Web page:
It’s a Genesis-to-Revelation Issue

Matt Smethurst | October 24, 2014

If you ever want to get folks lathered up, raising the issue of God’s gendered design is sure to do the trick. Such discussions can be frustrating, and they often leave us with more heat than light. This is, after all, an understandably sensitive—and therefore contentious—subject. Is the conviction that men and women are, as Tim Keller has put it, “equal but not equivalent” based solely on a few isolated (and likely misinterpreted) texts? Or is it rooted in something broader, something deeper, something more holistic?

In their thick new book, God’s Design for Man and Woman: A Biblical-Theological Survey (Crossway), Andreas and Margaret Köstenberger labor to demonstrate that, far from being a peripheral anomaly popping up here and there, male leadership and female partnership is a sustained pattern that spans the canon. It isn’t just about 1 Corinthians and 1 Timothy, in other words; it’s about Genesis to Revelation.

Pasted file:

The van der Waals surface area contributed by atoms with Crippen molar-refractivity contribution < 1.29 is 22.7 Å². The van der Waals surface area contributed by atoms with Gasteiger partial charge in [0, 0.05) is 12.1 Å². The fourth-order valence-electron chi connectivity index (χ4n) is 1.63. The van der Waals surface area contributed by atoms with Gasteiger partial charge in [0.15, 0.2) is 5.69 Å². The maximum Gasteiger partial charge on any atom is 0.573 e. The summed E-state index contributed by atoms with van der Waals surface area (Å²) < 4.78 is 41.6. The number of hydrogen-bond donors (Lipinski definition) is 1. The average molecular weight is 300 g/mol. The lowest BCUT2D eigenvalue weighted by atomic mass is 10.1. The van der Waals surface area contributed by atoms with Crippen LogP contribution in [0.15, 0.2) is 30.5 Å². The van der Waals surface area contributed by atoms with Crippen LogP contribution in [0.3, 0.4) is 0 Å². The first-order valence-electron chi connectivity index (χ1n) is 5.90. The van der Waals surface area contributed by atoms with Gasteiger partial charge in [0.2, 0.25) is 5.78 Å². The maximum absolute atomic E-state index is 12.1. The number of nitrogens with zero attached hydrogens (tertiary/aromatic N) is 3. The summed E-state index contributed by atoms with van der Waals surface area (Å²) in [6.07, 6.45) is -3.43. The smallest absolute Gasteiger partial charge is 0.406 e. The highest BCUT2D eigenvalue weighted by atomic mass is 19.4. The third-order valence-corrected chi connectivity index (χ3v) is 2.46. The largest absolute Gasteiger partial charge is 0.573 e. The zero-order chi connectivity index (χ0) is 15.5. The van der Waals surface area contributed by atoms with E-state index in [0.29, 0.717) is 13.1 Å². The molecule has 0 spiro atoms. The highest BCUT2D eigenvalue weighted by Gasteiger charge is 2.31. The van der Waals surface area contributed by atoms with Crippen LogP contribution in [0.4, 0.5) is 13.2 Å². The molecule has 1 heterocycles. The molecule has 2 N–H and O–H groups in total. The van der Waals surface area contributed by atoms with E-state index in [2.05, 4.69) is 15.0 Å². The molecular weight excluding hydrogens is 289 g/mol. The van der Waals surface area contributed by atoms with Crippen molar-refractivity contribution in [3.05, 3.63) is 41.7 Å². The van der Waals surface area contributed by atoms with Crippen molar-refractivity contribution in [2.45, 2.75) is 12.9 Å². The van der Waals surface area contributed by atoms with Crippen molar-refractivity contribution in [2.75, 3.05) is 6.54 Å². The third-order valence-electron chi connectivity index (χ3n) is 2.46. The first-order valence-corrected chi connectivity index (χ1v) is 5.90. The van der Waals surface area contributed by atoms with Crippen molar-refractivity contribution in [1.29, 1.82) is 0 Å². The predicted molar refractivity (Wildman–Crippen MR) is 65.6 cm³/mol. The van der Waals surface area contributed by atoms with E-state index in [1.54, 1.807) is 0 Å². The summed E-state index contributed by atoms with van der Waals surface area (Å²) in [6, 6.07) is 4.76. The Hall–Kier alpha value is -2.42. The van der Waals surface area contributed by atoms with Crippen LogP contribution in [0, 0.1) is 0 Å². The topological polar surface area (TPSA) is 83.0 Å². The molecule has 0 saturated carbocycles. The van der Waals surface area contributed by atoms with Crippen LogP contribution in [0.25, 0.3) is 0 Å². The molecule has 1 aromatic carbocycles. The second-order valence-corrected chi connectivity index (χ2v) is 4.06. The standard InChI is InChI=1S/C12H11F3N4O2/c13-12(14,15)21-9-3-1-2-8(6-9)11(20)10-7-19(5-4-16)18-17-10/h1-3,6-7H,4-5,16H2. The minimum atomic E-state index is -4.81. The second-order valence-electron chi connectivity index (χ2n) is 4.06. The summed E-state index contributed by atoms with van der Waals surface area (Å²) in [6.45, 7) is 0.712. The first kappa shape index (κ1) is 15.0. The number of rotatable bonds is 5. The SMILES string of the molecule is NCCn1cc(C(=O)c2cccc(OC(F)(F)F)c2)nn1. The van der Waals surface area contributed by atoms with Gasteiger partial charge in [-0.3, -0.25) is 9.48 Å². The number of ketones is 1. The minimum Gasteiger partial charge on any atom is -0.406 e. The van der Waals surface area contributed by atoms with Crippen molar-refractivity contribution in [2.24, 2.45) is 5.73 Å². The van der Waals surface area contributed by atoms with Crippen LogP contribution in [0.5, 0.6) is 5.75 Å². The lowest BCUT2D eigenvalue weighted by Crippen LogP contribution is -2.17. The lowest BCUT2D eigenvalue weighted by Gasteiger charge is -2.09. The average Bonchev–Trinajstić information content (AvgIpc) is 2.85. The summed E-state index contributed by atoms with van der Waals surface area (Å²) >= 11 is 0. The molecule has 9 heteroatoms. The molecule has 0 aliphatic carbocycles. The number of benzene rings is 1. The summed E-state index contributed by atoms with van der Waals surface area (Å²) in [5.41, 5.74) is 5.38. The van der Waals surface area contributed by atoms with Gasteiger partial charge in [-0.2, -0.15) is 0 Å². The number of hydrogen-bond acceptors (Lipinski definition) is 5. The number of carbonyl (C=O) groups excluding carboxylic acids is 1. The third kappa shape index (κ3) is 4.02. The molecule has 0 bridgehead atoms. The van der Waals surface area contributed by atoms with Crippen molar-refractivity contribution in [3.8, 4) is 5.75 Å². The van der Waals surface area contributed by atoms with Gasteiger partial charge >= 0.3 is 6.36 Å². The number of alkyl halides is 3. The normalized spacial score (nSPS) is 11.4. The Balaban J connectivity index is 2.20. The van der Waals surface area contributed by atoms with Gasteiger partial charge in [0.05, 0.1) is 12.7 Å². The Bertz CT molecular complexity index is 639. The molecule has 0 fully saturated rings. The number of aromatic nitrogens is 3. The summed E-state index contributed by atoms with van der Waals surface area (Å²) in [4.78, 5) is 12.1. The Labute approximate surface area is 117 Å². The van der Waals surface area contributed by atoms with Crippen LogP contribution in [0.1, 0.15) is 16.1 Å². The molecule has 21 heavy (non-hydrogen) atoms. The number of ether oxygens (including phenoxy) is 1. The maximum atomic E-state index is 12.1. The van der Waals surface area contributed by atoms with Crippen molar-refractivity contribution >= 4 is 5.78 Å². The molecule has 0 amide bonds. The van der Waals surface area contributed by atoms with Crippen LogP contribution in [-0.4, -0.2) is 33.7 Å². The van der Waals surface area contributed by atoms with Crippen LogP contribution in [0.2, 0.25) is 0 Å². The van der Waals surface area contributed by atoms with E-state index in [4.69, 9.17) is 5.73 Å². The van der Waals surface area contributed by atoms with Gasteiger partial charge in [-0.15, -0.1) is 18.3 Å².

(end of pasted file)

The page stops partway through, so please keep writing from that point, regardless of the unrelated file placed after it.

I recently corresponded with both Andreas (senior research professor of New Testament and biblical theology at Southeastern Baptist Theological Seminary in Wake Forest, North Carolina) and Margaret (adjunct professor of women’s studies at Southeastern) about the danger of mistaking conservative culture for biblical complementarity, women as company presidents, “non-pulpit” teaching, and…

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